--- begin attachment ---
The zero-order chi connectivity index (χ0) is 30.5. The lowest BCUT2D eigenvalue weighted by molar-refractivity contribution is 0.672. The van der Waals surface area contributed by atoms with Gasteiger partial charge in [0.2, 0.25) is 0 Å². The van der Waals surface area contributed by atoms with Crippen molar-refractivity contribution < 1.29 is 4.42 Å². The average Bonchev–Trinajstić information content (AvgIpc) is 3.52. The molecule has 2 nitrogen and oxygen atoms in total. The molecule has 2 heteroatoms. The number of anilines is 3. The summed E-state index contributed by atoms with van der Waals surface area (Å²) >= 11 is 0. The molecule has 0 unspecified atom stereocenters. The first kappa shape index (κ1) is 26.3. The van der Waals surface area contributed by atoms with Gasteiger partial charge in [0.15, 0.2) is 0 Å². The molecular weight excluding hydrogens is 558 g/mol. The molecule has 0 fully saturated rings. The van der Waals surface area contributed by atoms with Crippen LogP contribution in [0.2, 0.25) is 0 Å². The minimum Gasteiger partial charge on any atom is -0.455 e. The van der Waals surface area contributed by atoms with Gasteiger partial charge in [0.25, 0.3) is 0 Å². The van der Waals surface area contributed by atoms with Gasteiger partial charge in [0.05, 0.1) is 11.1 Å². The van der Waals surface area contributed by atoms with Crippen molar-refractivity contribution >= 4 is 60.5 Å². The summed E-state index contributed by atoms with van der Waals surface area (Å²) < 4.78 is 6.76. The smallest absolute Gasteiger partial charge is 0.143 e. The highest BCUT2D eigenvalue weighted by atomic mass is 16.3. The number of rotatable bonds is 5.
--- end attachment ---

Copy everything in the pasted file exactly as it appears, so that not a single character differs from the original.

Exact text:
The zero-order chi connectivity index (χ0) is 30.5. The lowest BCUT2D eigenvalue weighted by molar-refractivity contribution is 0.672. The van der Waals surface area contributed by atoms with Gasteiger partial charge in [0.2, 0.25) is 0 Å². The van der Waals surface area contributed by atoms with Crippen molar-refractivity contribution < 1.29 is 4.42 Å². The average Bonchev–Trinajstić information content (AvgIpc) is 3.52. The molecule has 2 nitrogen and oxygen atoms in total. The molecule has 2 heteroatoms. The number of anilines is 3. The summed E-state index contributed by atoms with van der Waals surface area (Å²) >= 11 is 0. The molecule has 0 unspecified atom stereocenters. The first kappa shape index (κ1) is 26.3. The van der Waals surface area contributed by atoms with Gasteiger partial charge in [0.15, 0.2) is 0 Å². The molecular weight excluding hydrogens is 558 g/mol. The molecule has 0 fully saturated rings. The van der Waals surface area contributed by atoms with Crippen LogP contribution in [0.2, 0.25) is 0 Å². The minimum Gasteiger partial charge on any atom is -0.455 e. The van der Waals surface area contributed by atoms with Gasteiger partial charge in [0.25, 0.3) is 0 Å². The van der Waals surface area contributed by atoms with Gasteiger partial charge in [0.05, 0.1) is 11.1 Å². The van der Waals surface area contributed by atoms with Crippen molar-refractivity contribution >= 4 is 60.5 Å². The summed E-state index contributed by atoms with van der Waals surface area (Å²) < 4.78 is 6.76. The smallest absolute Gasteiger partial charge is 0.143 e. The highest BCUT2D eigenvalue weighted by atomic mass is 16.3. The number of rotatable bonds is 5.